And during these years of college, students are regularly required to take (and pass) cumulative semester exams.  The professors and instructors and enormously expensive textbooks have offered boo-coo information.  The classes have been lecture, hands-on, small-group, widely open, incredibly strict, musically accompanied, or some wild mixture of all of the above.  But now, on this day of the exam, students must exhibit a full understanding of some or all of the main concepts provided over the last sixteen weeks.

Upon finishing the exams, students feel one of the following emotions:  complete and utter relief, freedom, satisfaction, or nausea.  The outcome/result of the test may truly affect that individual’s life path.  It could determine whether or not the student is allowed to continue his/her education at that institution.  It could determine the graduation likeliness.  It could determine that the student showed absolutely no sign of learning over the last few months, which contrasts with assignments and quizzes from before (this can lead to a determination that the student “got help” for those assignments and “cheated” on those quizzes.)

But here’s where I’m going with this.  Thanks for sticking around this far, BTW…

Why?  Should a single test really have that much weight to it?  Should any one test ever affect someone so much?  Who in adulthood has anything that means that much to them as a final exam, the SAT or ACT, or some standardized test means to the children and young adults?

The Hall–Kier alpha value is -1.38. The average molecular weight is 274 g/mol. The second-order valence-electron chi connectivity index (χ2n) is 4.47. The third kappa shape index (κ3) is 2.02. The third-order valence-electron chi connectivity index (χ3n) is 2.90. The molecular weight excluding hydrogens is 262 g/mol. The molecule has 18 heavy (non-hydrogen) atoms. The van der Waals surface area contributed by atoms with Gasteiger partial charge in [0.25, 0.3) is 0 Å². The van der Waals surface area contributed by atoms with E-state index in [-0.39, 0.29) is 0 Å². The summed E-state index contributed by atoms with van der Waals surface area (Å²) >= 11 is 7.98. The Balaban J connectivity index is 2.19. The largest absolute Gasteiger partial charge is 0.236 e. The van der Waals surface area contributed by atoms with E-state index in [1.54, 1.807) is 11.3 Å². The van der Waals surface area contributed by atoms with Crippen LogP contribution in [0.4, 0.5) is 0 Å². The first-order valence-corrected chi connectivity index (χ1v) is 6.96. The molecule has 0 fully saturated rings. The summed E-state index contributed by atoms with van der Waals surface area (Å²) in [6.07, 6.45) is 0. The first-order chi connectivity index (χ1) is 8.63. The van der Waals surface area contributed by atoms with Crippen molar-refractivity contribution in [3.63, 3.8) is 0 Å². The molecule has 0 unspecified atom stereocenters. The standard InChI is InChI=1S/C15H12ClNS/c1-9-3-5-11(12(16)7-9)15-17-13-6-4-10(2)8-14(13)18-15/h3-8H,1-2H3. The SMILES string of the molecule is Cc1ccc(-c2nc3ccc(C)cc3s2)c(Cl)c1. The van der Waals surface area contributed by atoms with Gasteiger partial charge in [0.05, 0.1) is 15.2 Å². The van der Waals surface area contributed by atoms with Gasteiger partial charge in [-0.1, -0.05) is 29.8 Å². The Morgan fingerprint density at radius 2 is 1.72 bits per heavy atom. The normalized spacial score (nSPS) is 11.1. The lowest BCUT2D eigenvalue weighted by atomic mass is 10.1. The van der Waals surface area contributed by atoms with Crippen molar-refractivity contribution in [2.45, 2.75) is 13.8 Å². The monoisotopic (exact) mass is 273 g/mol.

Did an expectant mother have to take a test in order to be able to keep her baby?

Did someone out there recently take a test that could enable them to purchase groceries for his/her family?

Was there a test that you took that determined whether or not you would be able to sleep indoors or outdoors tonight?

Tests tests tests tests tests.

It’s insane how much our young people are tested.  It’s overkill.  And it’s killing them.  I truly believe testing–at least the amount that is given to students–is mostly unnecessary.

Would you like to know what your children/students learned?  Ask them.  Did they get it?  If so, great!  If not…try again!

This is a terrible ending point, but I’m nearing 1200 words and there’s little change you finished this anyway.  Thus, it’s back to THE PALE KING for me!

10 of My Favorite Books (All-Time, as of Dec. 2013)


*When one of my favorite books comes up in conversation with a student or class, I will often say that the book is in my Top Five.  Over the years, I have probably named twenty different books that are in my Top Five.  Here ya go…no particular order, really.

1.  Native Son – Richard Wright

2.  The Catcher in the Rye – J. D. Salinger

3.  Zeitoun – Dave Eggers

4.  Infinite Jest – David Foster Wallace

5.  The Jungle – Upton Sinclair

6.  What is the What – Dave Eggers

7.  In the Time of the Butterflies – Julia Alvarez

8.  The Tragedy of Othello – William Shakespeare

9.  Harry Potter (whole series) – J. K. Rowling

10.  Leaves of Grass – Walt Whitman